Posts Tagged chad

Back in Chad

It has been a week now since Art arrived in Chad, and after visiting people in the capital, filling out paperwork for being in country, and another day of travel to the village, he was finally able to start some work with the translation team last Saturday. Since then (apart from Sunday) he has spent everyday going over several chapters of Acts with the team, and twice so far they were able to take the stories from Acts to different villages to test the accuracy of their translation. Today’s testings have been going well.

On a casual note, Art was able to visit several people last Sunday, and while he was visiting with some of these people, it rained! Being hot season still, the rain was so welcoming and brought the temps down a good 10F/5C degrees for a couple of days. Now it’s creeping back up to 110F/43.3C.

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Boko Haram Strikes Back (Threatening Chad)

chad, africa newsIn January, we mentioned Chad’s involvement in fending off the group Boko Haram. We were encouraged to read about Chad’s decision to help their neighbors against this group and even more so, their success. Now we are hearing in the news that Boko Haram is threatening to send suicide bombers to Chad and Niger if they continue to fight against them. Read more about it here Please pray for Chad and other neighboring countries that have joined in trying to stop this militant group.

Visit the official Dadjo Ministry website here.

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Our Country Made It in the News!

newsWe were quite surprised last week when, looking at headlines on the news, we saw the country of Chad mentioned. Chad! We almost never hear of Chad on the news. Most people probably wonder who this guy Chad is that we keep talking about because they have never heard of the country before.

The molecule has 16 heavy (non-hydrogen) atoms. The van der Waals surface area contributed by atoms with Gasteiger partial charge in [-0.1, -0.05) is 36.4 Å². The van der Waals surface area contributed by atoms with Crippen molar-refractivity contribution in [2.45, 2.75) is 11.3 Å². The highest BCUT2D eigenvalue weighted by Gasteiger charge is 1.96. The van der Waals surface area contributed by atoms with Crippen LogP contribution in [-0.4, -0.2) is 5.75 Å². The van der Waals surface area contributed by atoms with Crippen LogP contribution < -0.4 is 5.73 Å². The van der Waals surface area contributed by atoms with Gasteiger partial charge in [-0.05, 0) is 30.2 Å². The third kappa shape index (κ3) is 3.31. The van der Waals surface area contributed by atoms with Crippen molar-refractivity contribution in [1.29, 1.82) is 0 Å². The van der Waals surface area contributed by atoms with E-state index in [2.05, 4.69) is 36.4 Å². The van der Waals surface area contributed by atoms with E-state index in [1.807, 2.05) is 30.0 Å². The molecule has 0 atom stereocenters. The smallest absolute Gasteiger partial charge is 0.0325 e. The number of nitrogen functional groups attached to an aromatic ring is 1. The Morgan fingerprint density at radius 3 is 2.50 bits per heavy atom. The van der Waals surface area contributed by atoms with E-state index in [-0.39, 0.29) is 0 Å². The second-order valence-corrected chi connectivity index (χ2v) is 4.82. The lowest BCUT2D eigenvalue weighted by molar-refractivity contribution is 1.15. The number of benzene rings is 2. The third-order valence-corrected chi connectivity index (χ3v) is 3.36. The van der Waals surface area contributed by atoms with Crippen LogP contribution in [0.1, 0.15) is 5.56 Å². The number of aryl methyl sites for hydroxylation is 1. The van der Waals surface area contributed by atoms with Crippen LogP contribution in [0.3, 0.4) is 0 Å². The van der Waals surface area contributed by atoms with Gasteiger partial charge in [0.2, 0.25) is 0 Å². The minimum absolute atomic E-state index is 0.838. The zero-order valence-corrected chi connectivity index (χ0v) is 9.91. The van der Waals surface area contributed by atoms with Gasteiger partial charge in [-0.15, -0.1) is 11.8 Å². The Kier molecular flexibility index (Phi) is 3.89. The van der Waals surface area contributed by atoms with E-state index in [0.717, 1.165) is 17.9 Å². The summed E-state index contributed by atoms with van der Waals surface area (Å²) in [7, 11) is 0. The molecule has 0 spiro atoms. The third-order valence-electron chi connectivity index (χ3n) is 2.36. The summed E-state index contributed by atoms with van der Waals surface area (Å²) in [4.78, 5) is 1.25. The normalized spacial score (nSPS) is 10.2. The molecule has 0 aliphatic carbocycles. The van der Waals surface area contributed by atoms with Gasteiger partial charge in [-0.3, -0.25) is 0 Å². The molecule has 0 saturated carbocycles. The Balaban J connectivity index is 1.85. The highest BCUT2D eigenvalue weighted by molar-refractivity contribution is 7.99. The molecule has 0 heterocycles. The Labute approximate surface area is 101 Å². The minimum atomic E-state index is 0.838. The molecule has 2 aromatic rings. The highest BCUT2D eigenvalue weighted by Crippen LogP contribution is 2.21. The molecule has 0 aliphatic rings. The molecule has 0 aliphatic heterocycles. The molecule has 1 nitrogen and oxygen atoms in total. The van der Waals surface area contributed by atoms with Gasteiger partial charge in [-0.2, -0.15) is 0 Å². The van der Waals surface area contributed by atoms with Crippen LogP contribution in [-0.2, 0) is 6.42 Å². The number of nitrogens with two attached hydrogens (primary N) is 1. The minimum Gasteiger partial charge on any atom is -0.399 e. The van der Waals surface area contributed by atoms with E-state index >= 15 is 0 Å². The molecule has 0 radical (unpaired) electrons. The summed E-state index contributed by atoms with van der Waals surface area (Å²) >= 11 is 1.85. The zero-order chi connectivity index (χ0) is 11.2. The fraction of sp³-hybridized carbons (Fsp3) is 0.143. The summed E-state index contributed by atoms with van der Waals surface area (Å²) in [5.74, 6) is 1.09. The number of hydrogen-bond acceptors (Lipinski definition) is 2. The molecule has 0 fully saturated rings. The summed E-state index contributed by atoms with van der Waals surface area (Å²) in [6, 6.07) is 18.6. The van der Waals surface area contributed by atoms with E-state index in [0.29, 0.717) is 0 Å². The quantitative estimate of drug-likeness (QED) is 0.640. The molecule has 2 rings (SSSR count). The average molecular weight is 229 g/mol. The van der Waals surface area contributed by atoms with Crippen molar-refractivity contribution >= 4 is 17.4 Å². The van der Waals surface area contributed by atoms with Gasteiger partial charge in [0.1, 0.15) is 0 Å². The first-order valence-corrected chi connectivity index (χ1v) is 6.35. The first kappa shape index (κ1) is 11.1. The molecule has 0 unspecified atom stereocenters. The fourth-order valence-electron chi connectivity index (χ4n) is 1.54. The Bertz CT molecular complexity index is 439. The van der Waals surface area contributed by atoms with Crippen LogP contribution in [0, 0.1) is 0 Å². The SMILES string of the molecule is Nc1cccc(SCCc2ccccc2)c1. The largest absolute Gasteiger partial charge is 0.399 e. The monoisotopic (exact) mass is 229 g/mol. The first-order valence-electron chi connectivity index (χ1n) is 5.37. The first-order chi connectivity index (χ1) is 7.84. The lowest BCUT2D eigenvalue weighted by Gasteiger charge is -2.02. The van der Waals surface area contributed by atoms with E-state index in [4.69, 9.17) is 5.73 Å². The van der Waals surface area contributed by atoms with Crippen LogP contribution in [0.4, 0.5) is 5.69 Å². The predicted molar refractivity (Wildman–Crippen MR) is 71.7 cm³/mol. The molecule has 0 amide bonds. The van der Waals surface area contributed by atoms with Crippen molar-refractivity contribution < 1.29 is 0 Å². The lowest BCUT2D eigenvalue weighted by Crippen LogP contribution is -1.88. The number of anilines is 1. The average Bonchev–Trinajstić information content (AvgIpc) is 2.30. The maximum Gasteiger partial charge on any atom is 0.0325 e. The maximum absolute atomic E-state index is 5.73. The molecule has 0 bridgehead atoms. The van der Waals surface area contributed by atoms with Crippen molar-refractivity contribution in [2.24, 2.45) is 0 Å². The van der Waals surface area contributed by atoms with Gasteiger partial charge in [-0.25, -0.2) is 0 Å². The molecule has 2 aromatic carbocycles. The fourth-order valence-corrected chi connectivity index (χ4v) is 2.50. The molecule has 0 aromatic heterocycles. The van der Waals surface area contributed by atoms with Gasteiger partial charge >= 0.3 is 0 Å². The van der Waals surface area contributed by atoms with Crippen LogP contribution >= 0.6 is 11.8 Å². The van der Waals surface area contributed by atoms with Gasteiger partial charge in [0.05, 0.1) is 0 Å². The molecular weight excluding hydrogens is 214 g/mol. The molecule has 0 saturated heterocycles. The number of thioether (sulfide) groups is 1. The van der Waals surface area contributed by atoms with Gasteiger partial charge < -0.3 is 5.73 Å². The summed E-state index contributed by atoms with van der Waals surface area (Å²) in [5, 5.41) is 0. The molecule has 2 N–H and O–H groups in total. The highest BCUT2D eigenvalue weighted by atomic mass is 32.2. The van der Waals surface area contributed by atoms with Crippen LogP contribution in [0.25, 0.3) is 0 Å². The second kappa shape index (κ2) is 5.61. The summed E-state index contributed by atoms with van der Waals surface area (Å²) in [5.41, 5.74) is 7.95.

What many of you probably have heard about is Boko Haram. They are not in Chad, but they have made their presence known in the neighboring countries of Nigeria, Niger and Cameroon. So we were quite interested to find out that Chad has sent soldiers into Cameroon to try and help in holding Boko Haram back in their attacks and kidnappings of civilians. Although it’s going to take a lot of help from a variety of countries, Chad’s involvement seems to have made a difference. Way to go, Chad!

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The Question Everyone asks: What Millet Should I Grow?

Two different kinds of Millet, Chad, AfricaNow that rainy season in gone, although the humidity still lingers, the first harvest is ready for the people of Chad.

There are two harvest seasons because of the different millet (the main food staple) that the people in central Chad grow: red millet, which handles a drier rainy season better, and white millet, which handles a wetter season better.

Of course if the season is perfect, both grow great. A friend of ours had it bad for a few years. One year, it was just plain dry and nothing wanted to grow. The following year, he planted more white millet than red assuming another bad year. Unfortunately for him, it rained too much and drowned almost his whole crop. So the next year he went after the red millet, and you can guess what happened. It was too dry, and the red millet died leaving his family with another very poor harvest.:(